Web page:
Compare Answers

Context: Students are answering the same questions and you want them to be confident in their answers.


Problem & Forces: Students need Feedback to know if their answers are correct, but may be careless if they know you always give the “right” answer. Students work at different speeds - some are more deliberative; some have more background, ability, or motivation. However, it is usually better if most of the class progresses at similar rates; if you move too quickly some will be unprepared, but if you move too slowly some will be idle and you may run out of time. In large classes, it may not be feasible to check on everyone, or to engage everyone in one discussion. Thus, teachers and students need scalable approaches for Feedback and pacing.


Solution & Consequences: Therefore, have students compare answers with each other, in a form of Peer Feedback. This also provides Misconception Assessment to help you focus on the most difficult or confusing questions. When students explain their answers, they improve their understanding and their communication skills (see Interactive Constructive Student). Compare Answers helps manage classroom pacing – students that finish quickly can help others, or move on to other tasks. Compare Answers scales well for large classes, particularly with Group Work and Self-Managing Teams (see below).

Carefully choose when and how to Compare Answers, since it takes longer than just giving answers to students. Some students expect you to be the authority, and don’t think they should be able to identify correct answers themselves; remind them that as professionals they must solve problems with unknown answers.

Discussion: Compare Answers can be especially effective with Group Work. This can be done in several ways:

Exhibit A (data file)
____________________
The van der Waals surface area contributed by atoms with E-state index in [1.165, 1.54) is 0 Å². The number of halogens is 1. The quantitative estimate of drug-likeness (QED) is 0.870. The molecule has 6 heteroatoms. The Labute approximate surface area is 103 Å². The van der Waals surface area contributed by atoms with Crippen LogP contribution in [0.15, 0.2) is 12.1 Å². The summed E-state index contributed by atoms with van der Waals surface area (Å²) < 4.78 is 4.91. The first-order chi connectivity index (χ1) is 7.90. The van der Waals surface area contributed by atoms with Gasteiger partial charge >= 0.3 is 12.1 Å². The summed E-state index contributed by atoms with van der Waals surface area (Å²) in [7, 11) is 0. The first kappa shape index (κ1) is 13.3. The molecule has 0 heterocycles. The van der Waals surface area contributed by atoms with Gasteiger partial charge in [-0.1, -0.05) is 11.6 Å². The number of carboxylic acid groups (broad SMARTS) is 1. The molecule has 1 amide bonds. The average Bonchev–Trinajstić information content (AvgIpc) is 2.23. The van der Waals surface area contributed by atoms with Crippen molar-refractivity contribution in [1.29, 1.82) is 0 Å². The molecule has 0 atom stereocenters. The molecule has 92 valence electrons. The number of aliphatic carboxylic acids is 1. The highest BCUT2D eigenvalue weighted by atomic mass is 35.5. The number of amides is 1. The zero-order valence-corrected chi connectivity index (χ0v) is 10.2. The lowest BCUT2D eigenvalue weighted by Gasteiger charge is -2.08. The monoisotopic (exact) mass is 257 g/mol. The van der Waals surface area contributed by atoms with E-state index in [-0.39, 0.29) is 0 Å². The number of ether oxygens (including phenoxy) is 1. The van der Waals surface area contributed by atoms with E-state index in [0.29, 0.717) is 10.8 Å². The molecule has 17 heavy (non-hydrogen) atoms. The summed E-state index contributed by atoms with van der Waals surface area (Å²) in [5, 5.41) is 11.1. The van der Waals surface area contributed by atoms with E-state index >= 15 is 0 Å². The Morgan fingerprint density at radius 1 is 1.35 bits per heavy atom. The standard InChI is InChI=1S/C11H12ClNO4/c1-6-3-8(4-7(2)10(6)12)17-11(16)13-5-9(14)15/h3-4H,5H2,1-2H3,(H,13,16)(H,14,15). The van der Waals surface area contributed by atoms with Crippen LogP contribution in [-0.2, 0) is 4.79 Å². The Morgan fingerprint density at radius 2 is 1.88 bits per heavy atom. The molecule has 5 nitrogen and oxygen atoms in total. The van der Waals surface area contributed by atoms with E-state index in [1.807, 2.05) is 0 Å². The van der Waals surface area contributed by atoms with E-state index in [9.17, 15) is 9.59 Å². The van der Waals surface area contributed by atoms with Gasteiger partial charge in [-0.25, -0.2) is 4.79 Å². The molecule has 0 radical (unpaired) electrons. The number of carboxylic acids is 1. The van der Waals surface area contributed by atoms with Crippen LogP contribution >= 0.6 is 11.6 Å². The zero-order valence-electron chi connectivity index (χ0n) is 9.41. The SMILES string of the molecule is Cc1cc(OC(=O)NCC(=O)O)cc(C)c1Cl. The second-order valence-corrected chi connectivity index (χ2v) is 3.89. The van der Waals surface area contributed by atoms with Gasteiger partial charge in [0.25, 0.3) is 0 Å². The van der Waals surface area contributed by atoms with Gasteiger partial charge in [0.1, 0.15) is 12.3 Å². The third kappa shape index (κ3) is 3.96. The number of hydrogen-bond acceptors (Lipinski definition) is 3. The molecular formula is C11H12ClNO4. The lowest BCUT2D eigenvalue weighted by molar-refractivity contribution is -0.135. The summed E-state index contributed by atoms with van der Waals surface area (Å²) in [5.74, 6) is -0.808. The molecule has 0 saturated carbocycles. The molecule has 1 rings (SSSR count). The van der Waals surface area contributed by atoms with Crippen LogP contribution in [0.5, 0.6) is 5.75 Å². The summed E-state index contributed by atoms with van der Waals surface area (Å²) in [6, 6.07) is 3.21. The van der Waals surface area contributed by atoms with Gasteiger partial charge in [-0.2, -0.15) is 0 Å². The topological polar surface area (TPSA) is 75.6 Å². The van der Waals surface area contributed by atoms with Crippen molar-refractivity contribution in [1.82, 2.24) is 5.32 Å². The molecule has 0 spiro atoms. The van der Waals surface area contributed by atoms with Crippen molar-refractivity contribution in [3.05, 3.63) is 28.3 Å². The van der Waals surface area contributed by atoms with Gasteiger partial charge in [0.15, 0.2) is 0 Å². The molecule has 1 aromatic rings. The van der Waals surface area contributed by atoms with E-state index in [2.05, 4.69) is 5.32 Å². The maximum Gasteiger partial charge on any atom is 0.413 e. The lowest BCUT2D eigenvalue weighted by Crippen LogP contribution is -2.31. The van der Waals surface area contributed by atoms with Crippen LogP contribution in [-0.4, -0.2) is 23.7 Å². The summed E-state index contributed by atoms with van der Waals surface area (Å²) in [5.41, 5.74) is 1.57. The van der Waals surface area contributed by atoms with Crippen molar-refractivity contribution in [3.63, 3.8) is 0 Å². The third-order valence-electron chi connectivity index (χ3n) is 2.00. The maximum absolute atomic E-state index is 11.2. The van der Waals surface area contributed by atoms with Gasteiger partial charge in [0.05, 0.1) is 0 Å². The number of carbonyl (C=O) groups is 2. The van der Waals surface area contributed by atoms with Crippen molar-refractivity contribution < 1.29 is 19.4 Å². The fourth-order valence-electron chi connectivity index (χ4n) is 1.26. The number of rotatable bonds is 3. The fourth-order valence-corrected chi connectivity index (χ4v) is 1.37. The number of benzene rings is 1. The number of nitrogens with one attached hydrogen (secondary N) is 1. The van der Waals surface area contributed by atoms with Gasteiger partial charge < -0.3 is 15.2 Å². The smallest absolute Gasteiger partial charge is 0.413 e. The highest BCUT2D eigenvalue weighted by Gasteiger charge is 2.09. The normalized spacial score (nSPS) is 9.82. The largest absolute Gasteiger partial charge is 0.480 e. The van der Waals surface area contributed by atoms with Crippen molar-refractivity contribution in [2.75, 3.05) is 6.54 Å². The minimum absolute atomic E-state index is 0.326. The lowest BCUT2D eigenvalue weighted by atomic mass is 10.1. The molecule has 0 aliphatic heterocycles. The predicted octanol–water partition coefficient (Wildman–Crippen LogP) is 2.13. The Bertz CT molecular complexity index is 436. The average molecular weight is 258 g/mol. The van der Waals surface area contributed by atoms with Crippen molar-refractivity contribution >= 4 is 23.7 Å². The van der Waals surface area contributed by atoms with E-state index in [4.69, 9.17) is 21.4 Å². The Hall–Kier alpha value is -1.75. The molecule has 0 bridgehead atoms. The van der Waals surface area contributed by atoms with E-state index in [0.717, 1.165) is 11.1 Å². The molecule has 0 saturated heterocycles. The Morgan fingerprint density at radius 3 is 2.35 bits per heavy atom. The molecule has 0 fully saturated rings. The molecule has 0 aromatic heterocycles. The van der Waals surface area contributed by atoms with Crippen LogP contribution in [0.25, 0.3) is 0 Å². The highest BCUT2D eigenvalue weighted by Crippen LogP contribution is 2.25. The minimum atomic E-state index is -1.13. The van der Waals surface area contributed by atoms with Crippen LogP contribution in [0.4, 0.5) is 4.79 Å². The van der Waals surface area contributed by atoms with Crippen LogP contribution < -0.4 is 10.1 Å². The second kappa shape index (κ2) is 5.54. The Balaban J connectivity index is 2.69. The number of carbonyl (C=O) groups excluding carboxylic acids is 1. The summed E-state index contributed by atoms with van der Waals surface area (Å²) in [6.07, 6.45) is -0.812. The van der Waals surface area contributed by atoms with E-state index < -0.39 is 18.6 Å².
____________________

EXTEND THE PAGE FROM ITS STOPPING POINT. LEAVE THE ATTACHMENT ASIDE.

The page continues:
• Have each student answer the question(s) individually, then within their team and reach consensus. Then have one student from each of several teams Speak for Team to Compare Answers with the whole class to Report Out. (This is related to Think...Pair...Share)
  • Instead of answering individually, have Self-Managing Teams answer questions together, then have a few students from different teams Speak for Team to Compare Answers and Report Out.
  • Instead of having a few students Speak for Team to Report Out, have pairs of teams meet or have each team send an ambassador to another team to Speak for Team and Compare Answers. This can be more difficult to organize, but can scale well for larger classes.
  • If some teams finish quickly, have them meet or trade ambassadors to Compare Answers and resolve disagreements. Once their answers are correct, send them to help slower teams.
  • Instead of waiting for the slower teams, allow teams that finish quickly and to move on to the next questions. This might be most appropriate for difficult activities, laboratory periods, or when teams are working asynchronously.

Examples: A sample activity uses a Hi-Lo number guessing game to introduce concepts in algorithm analysis. This includes several opportunities to Compare Answers. When most teams have identified several strategies, the teacher asks each team to describe one of their strategies, so that all teams identify a rich variety. When teams rank the strategies and plot their rankings, the teacher might have each team (or a few teams) sketch or describe their rankings for the class. Later, when teams are finding the number of guess needed, the teacher could have each team compare answers with another team.

Author: Clif Kussmaul

Publication: C Kussmaul. 2016. Patterns in classroom activities for Process Oriented Guided Inquiry Learning (POGIL). HILLSIDE Proc. of Conf. on Pattern Lang. of Prog. 23 (October 2016).

Contributors to this page: Clif Kussmaul .
Page last modified on Sat November 11, 2017 13:46:30 EST by Clif Kussmaul. (Version 4)